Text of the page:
Tina Brown Speaks Out About "Very Trumpian" Harvey Weinstein

Getty Images
Tina Brown, Harvey Weinstein

"The real Harvey is fearful, paranoid, and hates being touched," the former Talk magazine editor wrote.

Tina Brown knows Harvey Weinstein well: Brown left her plum position editing The New Yorker in the late 1990s to go into business with Weinstein and Miramax Films and start a new, ill-fated magazine called Talk.

On Tuesday, she described her experience working with him (The New York Times described their relationship as a "strained collaboration" in 2002) and weighed in on the scandalous allegations made against him over the last few days.

"What I learned about Harvey in the two years of proximity with him at Talk was that nothing about his outward persona, the beguiling Falstaffian charmer who persuaded — or bamboozled — me into leaving The New Yorker and joining him, was the truth," Brown wrote. "He is very Trumpian in that regard. He comes off as a big, blustery, rough diamond kind of a guy, the kind of old-time studio chief who lives large, writes big checks and exudes bonhomie. Wrong. The real Harvey is fearful, paranoid, and hates being touched (at any rate, when fully dressed)."

Brown also served as chairwoman of Talk Miramax Books, and said in her piece on Tuesday that she noticed strange contracts on the books, "book deals with no deadline attached authored by attractive or nearly famous women." She said one such contract was with a private-plane stewardess.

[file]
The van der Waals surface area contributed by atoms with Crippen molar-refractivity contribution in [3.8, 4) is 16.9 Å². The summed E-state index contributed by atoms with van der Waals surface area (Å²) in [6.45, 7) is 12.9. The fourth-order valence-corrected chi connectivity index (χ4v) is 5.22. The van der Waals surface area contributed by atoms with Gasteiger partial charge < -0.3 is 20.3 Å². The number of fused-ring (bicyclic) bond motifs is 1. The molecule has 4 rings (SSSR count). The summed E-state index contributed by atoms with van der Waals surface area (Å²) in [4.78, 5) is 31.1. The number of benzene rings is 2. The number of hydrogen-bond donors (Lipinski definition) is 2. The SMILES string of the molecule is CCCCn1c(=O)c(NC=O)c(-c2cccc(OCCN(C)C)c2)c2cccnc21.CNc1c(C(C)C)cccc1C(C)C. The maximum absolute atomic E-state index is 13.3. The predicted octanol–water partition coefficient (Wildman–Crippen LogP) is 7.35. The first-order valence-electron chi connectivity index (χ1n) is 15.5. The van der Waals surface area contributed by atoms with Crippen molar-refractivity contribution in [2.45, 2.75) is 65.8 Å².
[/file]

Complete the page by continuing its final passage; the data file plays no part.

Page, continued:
Brown also described Weinstein's efforts to kill bad press. "Harvey spent most of the hours of his working day ensuring that all the bad stories went away, killed, evaporated, spun into something diametrically its opposite," she wrote.

Sizing up the outpouring of stories about Weinstein's misconduct, Brown wrote: "It takes one brave whistleblower and then two to get the ball rolling and give the shattered sharers of the same story permission to speak out to The New York Times. Kudos to Ashley Judd and Rose McGowan, and now all the many new voices captured by Ronan Farrow in The New Yorker. Harvey is an intimidating and ferocious man. Crossing him, even now, is scary. But it’s a different era now. Cosby. Ailes. O‘Reilly, Weinstein. It’s over, except for one — the serial sexual harasser in the White House."